Forty Years Ago

Not everyone will remember Howard Sammon; maybe some Q-Tips.* Editor Claude Walker Jr. called him a two-town dynamo”Springfield and Forest Park. In 1965 he was president of the Forest Park National Bank and, back then, had everything to do with the fact that the state of Illinois didn’t have branch banking. “The large Chicago banks would like to have branches,” wrote Walker. “But this would have to be legalized by the State Legislature.” Sammon believed, and worked hard to ensure, that banks should be strictly local, people-oriented and community-owned.

*Your white-haired folk.

What a Grandpa! What a future heirloom! Granddaughter Patti Jo was the beneficiary of both. This home-made, perfectly scaled dollhouse was built and wired with loving care by John MacGregor. Even the furniture and pictures on the walls were crafted in fine detail. Wife Nora even crocheted the rugs.

From the Feb. 1965 issues of the Forest Park Review

Thirty Years Ago

Having fallen behind on some past REVIEW copies I neglected the story covering the opening of the “new” Howard Mohr Community Center. It took place on Nov. 25, 1974. Many hundreds of locals were on hand including, of course, its namesake, Howard Mohr, who announced he would run for a third term as mayor. Mohr, who had championed the center, said that “it was the result of the unified efforts of the community and not tax dollars.” Built on the site of the former waterworks garage, the place was jammed before the 2 p.m. opening. Colors were posted by the VFW Post 7181 and the American Legion Post 414. Congressman Henry J. Hyde, first-time Director Jim McCoy and Village Clerk Bill MacKenzie were also on hand.

The same eventful week marked the first “turning on” of a section of lights in the new street lighting project. The new lights”sodium vapor lamps”replaced obsolete units installed in the 1920s. They proved to be instrumental in increasing public safety, reducing crimes and minimizing traffic accidents.

From the Nov. 1974 issues of the Forest Park Review

Twenty Years Ago

Humor, Bob Haeger style: A downstate chamber of commerce ordered a lavish floral display for the grand opening of a new store on Main Street. When it arrived the card read, ‘In Deepest Sympathy.’ The chamber secretary complained bitterly about the mistake. “You think you got problems?” said the florist. “I sent an arrangement to O’Leary’s Funeral Home that said, ‘Congratulations on Your New Location.'”

A car was stolen at 8 p.m. in River Forest. Three passengers and a driver were riding in it. Radio dispatches were sent to the Oak Park and Forest Park police. Officers McNally and Tagliola tracked the offenders south on the Circle Avenue overpass. A quick left east onto Harrison Street and all three vehicles cross Harlem Avenue (lead car running a red light) and down Garfield Street ” formerly Harrison Street. Lead car broadsides an Oak Park police car blocking entry to Oak Park Avenue, injuring an officer. Police bullets fatally strike the 17 year-old driver and wound one other. The other two are slightly hurt in the crash impact. All four identified as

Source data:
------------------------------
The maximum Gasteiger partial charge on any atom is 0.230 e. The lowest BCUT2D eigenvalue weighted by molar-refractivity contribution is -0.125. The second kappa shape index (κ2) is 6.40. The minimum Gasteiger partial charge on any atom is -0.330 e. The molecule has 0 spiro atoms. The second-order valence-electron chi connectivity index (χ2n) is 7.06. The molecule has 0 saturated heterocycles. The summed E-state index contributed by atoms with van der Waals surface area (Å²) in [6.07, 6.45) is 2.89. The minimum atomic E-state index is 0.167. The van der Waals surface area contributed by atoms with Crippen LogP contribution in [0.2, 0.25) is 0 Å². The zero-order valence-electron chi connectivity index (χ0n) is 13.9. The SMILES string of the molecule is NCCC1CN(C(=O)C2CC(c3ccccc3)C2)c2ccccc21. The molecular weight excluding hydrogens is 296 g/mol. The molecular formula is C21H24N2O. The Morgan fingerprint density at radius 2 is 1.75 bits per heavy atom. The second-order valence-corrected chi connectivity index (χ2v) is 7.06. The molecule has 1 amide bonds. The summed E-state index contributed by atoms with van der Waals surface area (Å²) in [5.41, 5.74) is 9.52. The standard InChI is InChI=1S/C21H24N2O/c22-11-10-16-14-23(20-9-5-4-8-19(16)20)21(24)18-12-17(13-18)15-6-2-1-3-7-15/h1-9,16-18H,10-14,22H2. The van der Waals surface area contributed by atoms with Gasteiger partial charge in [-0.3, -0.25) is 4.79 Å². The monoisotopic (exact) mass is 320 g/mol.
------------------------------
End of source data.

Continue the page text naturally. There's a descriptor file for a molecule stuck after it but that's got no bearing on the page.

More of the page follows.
gang members from the Northwest Side.
Was it worth it all?

From the Jan. 1985 issue of the Forest Park Review

Ten Years Ago

Do you remember? The other Jack Johnson (1960s warden, Cook County Jail) … Sydney J. Harris … Bernie Epton … comedians Sam Levenson … Robert Klein … Steve Landesberg … David Steinberg … David Brenner … Kelly Montieth … Charley Manna … Joey Bishop … Kevin Meany … Phil Foster … Phil Ford and Mimi Hines (troupers) … Foster Brooks … and no comedian at all, Glenn “Doc” Rivers, NBA great and Proviso East’s best-ever basketball player.

The Haymarket monument in Forest Home Cemetery”probably the village’s most famous piece of statuary”has been ravaged, scarred and defaced over the years both in reprehension and reverence. Ten years ago, vandals removed the bronze plaque that carried the names of the 1886 striker-victims along with a quote from Governor John Altgeld. Valued at $3,000, it had been one of several bronze items stolen from the cemetery. Police said it was likely sold to a scrap metal company for cash.

The monument was erected in 1893 and belonged to the Labor History Society. The Haymarket riot marked both the beginning of the 8-hour working day and a probable rush to judgment against the workers charged with its incitement.

From the February 1995 issues of the Forest Park Review